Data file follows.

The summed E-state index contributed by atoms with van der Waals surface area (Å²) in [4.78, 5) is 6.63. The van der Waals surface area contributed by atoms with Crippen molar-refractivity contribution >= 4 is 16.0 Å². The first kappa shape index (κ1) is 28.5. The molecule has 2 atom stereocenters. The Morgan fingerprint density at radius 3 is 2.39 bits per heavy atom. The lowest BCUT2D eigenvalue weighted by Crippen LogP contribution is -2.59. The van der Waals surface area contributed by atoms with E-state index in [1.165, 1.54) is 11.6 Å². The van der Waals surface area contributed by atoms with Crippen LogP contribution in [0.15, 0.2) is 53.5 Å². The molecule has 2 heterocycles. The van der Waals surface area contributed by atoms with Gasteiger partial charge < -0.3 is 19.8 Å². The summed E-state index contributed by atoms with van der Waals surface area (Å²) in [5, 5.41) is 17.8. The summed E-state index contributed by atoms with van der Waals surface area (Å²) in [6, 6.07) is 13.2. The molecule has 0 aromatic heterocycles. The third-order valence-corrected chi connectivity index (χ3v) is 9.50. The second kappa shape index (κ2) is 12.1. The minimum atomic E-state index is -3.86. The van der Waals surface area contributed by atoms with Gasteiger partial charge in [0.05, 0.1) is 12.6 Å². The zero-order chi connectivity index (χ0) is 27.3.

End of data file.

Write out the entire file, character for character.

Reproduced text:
The summed E-state index contributed by atoms with van der Waals surface area (Å²) in [4.78, 5) is 6.63. The van der Waals surface area contributed by atoms with Crippen molar-refractivity contribution >= 4 is 16.0 Å². The first kappa shape index (κ1) is 28.5. The molecule has 2 atom stereocenters. The Morgan fingerprint density at radius 3 is 2.39 bits per heavy atom. The lowest BCUT2D eigenvalue weighted by Crippen LogP contribution is -2.59. The van der Waals surface area contributed by atoms with E-state index in [1.165, 1.54) is 11.6 Å². The van der Waals surface area contributed by atoms with Crippen LogP contribution in [0.15, 0.2) is 53.5 Å². The molecule has 2 heterocycles. The van der Waals surface area contributed by atoms with Gasteiger partial charge < -0.3 is 19.8 Å². The summed E-state index contributed by atoms with van der Waals surface area (Å²) in [5, 5.41) is 17.8. The summed E-state index contributed by atoms with van der Waals surface area (Å²) in [6, 6.07) is 13.2. The molecule has 0 aromatic heterocycles. The third-order valence-corrected chi connectivity index (χ3v) is 9.50. The second kappa shape index (κ2) is 12.1. The minimum atomic E-state index is -3.86. The van der Waals surface area contributed by atoms with Gasteiger partial charge in [0.05, 0.1) is 12.6 Å². The zero-order chi connectivity index (χ0) is 27.3.